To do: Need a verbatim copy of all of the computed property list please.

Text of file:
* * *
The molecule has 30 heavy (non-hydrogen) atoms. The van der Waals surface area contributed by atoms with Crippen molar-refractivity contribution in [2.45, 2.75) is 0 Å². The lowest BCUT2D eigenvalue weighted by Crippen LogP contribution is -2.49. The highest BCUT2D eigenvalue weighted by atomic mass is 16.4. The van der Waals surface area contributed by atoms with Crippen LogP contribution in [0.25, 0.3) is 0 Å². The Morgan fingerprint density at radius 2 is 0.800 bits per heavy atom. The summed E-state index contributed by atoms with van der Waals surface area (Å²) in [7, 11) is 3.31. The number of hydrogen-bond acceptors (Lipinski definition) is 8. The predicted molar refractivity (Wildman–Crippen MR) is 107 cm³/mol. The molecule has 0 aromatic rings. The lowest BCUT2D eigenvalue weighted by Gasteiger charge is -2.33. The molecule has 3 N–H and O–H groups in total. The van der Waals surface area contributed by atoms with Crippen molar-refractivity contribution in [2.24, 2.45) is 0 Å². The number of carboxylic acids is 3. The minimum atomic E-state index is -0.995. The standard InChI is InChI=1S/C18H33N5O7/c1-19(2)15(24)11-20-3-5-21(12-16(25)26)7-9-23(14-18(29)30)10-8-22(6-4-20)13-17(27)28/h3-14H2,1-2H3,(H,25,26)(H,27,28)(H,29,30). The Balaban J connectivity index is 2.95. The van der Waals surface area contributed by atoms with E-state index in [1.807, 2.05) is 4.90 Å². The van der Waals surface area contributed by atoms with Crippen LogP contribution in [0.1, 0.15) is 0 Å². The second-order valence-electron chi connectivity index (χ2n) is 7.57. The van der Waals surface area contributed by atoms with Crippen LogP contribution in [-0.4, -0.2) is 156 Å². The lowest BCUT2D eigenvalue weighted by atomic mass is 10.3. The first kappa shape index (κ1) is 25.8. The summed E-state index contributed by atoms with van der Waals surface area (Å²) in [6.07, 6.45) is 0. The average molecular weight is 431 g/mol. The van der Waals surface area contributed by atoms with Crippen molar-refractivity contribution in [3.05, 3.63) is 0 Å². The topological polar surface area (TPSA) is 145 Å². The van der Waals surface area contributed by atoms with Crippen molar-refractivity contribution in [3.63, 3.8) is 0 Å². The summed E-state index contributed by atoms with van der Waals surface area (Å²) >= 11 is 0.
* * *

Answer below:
The molecule has 30 heavy (non-hydrogen) atoms. The van der Waals surface area contributed by atoms with Crippen molar-refractivity contribution in [2.45, 2.75) is 0 Å². The lowest BCUT2D eigenvalue weighted by Crippen LogP contribution is -2.49. The highest BCUT2D eigenvalue weighted by atomic mass is 16.4. The van der Waals surface area contributed by atoms with Crippen LogP contribution in [0.25, 0.3) is 0 Å². The Morgan fingerprint density at radius 2 is 0.800 bits per heavy atom. The summed E-state index contributed by atoms with van der Waals surface area (Å²) in [7, 11) is 3.31. The number of hydrogen-bond acceptors (Lipinski definition) is 8. The predicted molar refractivity (Wildman–Crippen MR) is 107 cm³/mol. The molecule has 0 aromatic rings. The lowest BCUT2D eigenvalue weighted by Gasteiger charge is -2.33. The molecule has 3 N–H and O–H groups in total. The van der Waals surface area contributed by atoms with Crippen molar-refractivity contribution in [2.24, 2.45) is 0 Å². The number of carboxylic acids is 3. The minimum atomic E-state index is -0.995. The standard InChI is InChI=1S/C18H33N5O7/c1-19(2)15(24)11-20-3-5-21(12-16(25)26)7-9-23(14-18(29)30)10-8-22(6-4-20)13-17(27)28/h3-14H2,1-2H3,(H,25,26)(H,27,28)(H,29,30). The Balaban J connectivity index is 2.95. The van der Waals surface area contributed by atoms with E-state index in [1.807, 2.05) is 4.90 Å². The van der Waals surface area contributed by atoms with Crippen LogP contribution in [0.1, 0.15) is 0 Å². The second-order valence-electron chi connectivity index (χ2n) is 7.57. The van der Waals surface area contributed by atoms with Crippen LogP contribution in [-0.4, -0.2) is 156 Å². The lowest BCUT2D eigenvalue weighted by atomic mass is 10.3. The first kappa shape index (κ1) is 25.8. The summed E-state index contributed by atoms with van der Waals surface area (Å²) in [6.07, 6.45) is 0. The average molecular weight is 431 g/mol. The van der Waals surface area contributed by atoms with Crippen molar-refractivity contribution in [3.05, 3.63) is 0 Å². The topological polar surface area (TPSA) is 145 Å². The van der Waals surface area contributed by atoms with Crippen molar-refractivity contribution in [3.63, 3.8) is 0 Å². The summed E-state index contributed by atoms with van der Waals surface area (Å²) >= 11 is 0.